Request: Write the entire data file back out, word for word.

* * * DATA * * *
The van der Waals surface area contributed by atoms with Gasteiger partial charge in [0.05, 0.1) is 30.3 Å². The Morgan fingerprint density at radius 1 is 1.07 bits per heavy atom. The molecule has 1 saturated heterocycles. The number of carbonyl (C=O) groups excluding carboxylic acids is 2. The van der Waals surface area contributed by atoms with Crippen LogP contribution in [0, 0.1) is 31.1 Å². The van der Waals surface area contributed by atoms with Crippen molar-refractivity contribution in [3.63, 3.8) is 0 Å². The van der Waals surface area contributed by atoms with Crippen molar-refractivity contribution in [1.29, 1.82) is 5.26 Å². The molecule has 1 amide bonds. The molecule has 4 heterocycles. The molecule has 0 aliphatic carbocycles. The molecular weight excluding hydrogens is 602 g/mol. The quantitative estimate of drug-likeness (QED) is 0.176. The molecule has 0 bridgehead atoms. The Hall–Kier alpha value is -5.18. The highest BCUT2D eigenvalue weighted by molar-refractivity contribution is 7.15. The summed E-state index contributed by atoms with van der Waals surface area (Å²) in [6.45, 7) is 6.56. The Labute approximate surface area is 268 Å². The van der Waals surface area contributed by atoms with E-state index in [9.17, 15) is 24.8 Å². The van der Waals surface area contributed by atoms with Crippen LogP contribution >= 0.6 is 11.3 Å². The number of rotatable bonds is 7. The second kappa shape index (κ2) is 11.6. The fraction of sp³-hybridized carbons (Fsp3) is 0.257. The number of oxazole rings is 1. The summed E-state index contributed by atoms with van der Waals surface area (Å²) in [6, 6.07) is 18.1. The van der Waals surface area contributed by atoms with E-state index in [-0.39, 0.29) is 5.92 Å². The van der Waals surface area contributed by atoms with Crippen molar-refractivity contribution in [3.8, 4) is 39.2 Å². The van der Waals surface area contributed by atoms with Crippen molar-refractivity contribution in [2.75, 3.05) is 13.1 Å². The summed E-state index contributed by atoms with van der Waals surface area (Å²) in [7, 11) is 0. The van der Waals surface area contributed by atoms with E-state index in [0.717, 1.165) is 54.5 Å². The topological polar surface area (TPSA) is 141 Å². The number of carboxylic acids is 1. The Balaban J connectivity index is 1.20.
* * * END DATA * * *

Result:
The van der Waals surface area contributed by atoms with Gasteiger partial charge in [0.05, 0.1) is 30.3 Å². The Morgan fingerprint density at radius 1 is 1.07 bits per heavy atom. The molecule has 1 saturated heterocycles. The number of carbonyl (C=O) groups excluding carboxylic acids is 2. The van der Waals surface area contributed by atoms with Crippen LogP contribution in [0, 0.1) is 31.1 Å². The van der Waals surface area contributed by atoms with Crippen molar-refractivity contribution in [3.63, 3.8) is 0 Å². The van der Waals surface area contributed by atoms with Crippen molar-refractivity contribution in [1.29, 1.82) is 5.26 Å². The molecule has 1 amide bonds. The molecule has 4 heterocycles. The molecule has 0 aliphatic carbocycles. The molecular weight excluding hydrogens is 602 g/mol. The quantitative estimate of drug-likeness (QED) is 0.176. The molecule has 0 bridgehead atoms. The Hall–Kier alpha value is -5.18. The highest BCUT2D eigenvalue weighted by molar-refractivity contribution is 7.15. The summed E-state index contributed by atoms with van der Waals surface area (Å²) in [6.45, 7) is 6.56. The Labute approximate surface area is 268 Å². The van der Waals surface area contributed by atoms with E-state index in [9.17, 15) is 24.8 Å². The van der Waals surface area contributed by atoms with Crippen LogP contribution >= 0.6 is 11.3 Å². The number of rotatable bonds is 7. The second kappa shape index (κ2) is 11.6. The fraction of sp³-hybridized carbons (Fsp3) is 0.257. The number of oxazole rings is 1. The summed E-state index contributed by atoms with van der Waals surface area (Å²) in [6, 6.07) is 18.1. The van der Waals surface area contributed by atoms with E-state index in [-0.39, 0.29) is 5.92 Å². The van der Waals surface area contributed by atoms with Crippen molar-refractivity contribution in [3.8, 4) is 39.2 Å². The van der Waals surface area contributed by atoms with Crippen molar-refractivity contribution in [2.75, 3.05) is 13.1 Å². The summed E-state index contributed by atoms with van der Waals surface area (Å²) in [7, 11) is 0. The van der Waals surface area contributed by atoms with E-state index in [0.717, 1.165) is 54.5 Å². The topological polar surface area (TPSA) is 141 Å². The number of carboxylic acids is 1. The Balaban J connectivity index is 1.20.